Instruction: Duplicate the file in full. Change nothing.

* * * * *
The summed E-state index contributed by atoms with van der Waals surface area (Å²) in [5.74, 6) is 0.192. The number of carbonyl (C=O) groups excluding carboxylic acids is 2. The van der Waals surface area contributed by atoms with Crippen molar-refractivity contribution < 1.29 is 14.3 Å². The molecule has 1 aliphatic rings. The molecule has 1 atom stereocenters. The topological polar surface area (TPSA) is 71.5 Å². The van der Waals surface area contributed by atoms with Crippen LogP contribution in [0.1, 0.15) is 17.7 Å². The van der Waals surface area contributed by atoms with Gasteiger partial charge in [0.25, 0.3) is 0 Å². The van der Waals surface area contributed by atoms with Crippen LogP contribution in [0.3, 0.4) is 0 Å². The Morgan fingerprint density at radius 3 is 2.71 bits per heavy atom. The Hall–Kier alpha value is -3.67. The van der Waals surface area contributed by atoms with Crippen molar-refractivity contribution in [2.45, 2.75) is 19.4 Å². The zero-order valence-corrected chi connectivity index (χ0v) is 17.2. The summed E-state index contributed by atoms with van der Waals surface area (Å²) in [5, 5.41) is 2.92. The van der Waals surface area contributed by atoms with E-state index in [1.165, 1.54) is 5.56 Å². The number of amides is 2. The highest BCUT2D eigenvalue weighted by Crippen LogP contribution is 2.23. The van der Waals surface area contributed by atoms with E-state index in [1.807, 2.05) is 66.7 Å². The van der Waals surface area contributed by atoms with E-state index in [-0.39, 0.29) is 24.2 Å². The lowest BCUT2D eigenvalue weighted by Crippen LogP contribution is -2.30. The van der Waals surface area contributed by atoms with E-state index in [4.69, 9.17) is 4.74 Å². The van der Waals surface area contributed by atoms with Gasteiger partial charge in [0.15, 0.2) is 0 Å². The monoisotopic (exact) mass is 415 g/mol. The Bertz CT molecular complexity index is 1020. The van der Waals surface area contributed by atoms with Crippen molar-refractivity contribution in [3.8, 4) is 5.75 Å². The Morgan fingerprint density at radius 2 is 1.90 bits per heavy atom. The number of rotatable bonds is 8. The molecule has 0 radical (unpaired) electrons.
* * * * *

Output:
The summed E-state index contributed by atoms with van der Waals surface area (Å²) in [5.74, 6) is 0.192. The number of carbonyl (C=O) groups excluding carboxylic acids is 2. The van der Waals surface area contributed by atoms with Crippen molar-refractivity contribution < 1.29 is 14.3 Å². The molecule has 1 aliphatic rings. The molecule has 1 atom stereocenters. The topological polar surface area (TPSA) is 71.5 Å². The van der Waals surface area contributed by atoms with Crippen LogP contribution in [0.1, 0.15) is 17.7 Å². The van der Waals surface area contributed by atoms with Gasteiger partial charge in [0.25, 0.3) is 0 Å². The van der Waals surface area contributed by atoms with Crippen LogP contribution in [0.3, 0.4) is 0 Å². The Morgan fingerprint density at radius 3 is 2.71 bits per heavy atom. The Hall–Kier alpha value is -3.67. The van der Waals surface area contributed by atoms with Crippen molar-refractivity contribution in [2.45, 2.75) is 19.4 Å². The zero-order valence-corrected chi connectivity index (χ0v) is 17.2. The summed E-state index contributed by atoms with van der Waals surface area (Å²) in [5, 5.41) is 2.92. The van der Waals surface area contributed by atoms with E-state index in [1.165, 1.54) is 5.56 Å². The number of amides is 2. The highest BCUT2D eigenvalue weighted by Crippen LogP contribution is 2.23. The van der Waals surface area contributed by atoms with E-state index in [1.807, 2.05) is 66.7 Å². The van der Waals surface area contributed by atoms with E-state index in [-0.39, 0.29) is 24.2 Å². The lowest BCUT2D eigenvalue weighted by Crippen LogP contribution is -2.30. The van der Waals surface area contributed by atoms with E-state index in [4.69, 9.17) is 4.74 Å². The van der Waals surface area contributed by atoms with Gasteiger partial charge in [0.15, 0.2) is 0 Å². The monoisotopic (exact) mass is 415 g/mol. The Bertz CT molecular complexity index is 1020. The van der Waals surface area contributed by atoms with Crippen molar-refractivity contribution in [3.8, 4) is 5.75 Å². The Morgan fingerprint density at radius 2 is 1.90 bits per heavy atom. The number of rotatable bonds is 8. The molecule has 0 radical (unpaired) electrons.